Investigating clove oil and its derivatives as anaesthetic agents for decapod crustaceans to improve welfare commercially and at slaughter

Felicity Spoors*, Mark A. James, Tania Mendo, J. Chris McKnight, Eva-Maria Sarg Bønnelycke, Nicola Khan

*Corresponding author for this work

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Abstract

Decapods have been recently classified as sentient beings in UK policy and therefore the establishment of humane methods for the live transportation and slaughter of commercially valuable shellfish as well as for decapods used in research is critical. Formerly overlooked, the use of anaesthetics provides a promising avenue for improving welfare standards for husbandry and slaughter for decapod crustaceans destined for human consumption or research. In particular, clove oil and its derivatives (eugenol and isoeugenol) have been trialled and recommended in literature as naturally-derived and effective, reversible anaesthetic compounds for a variety of decapods, including two commercially important British shellfish, brown crab (Cancer pagurus) and Norway lobster (Nephrops norvegicus). Further investigations should be undertaken to confirm the use of such anaesthetics is suitable for improving welfare standards in the British shellfish sector and in research to ensure that when the legislation changes, humane solutions are present.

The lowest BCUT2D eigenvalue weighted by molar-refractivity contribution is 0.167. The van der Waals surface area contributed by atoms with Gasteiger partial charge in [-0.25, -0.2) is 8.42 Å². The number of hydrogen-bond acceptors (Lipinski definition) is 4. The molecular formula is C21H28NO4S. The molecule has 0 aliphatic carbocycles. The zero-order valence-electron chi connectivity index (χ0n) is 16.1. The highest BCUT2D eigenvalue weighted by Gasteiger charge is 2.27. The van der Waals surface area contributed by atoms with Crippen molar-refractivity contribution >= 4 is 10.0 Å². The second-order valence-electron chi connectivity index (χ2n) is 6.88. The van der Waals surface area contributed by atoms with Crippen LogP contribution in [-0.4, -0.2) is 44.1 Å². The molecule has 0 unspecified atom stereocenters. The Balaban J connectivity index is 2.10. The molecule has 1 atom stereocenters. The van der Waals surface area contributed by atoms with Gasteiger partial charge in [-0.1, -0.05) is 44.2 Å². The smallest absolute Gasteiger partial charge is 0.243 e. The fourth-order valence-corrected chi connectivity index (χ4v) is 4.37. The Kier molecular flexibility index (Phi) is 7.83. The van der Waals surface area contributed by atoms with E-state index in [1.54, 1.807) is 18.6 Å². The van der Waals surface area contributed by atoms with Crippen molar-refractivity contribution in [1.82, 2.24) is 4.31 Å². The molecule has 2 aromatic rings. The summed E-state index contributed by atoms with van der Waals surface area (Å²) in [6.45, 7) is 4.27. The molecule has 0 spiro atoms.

Original languageEnglish
Article number1180977
Number of pages17
JournalFrontiers in Animal Science
Volume4
DOIs
Publication statusPublished - 25 Apr 2023

Keywords

  • Clove oil
  • Eugenol
  • Decapod
  • Crustacean
  • Anaesthesia
  • Sentience
  • Humane slaughter
  • Welfare

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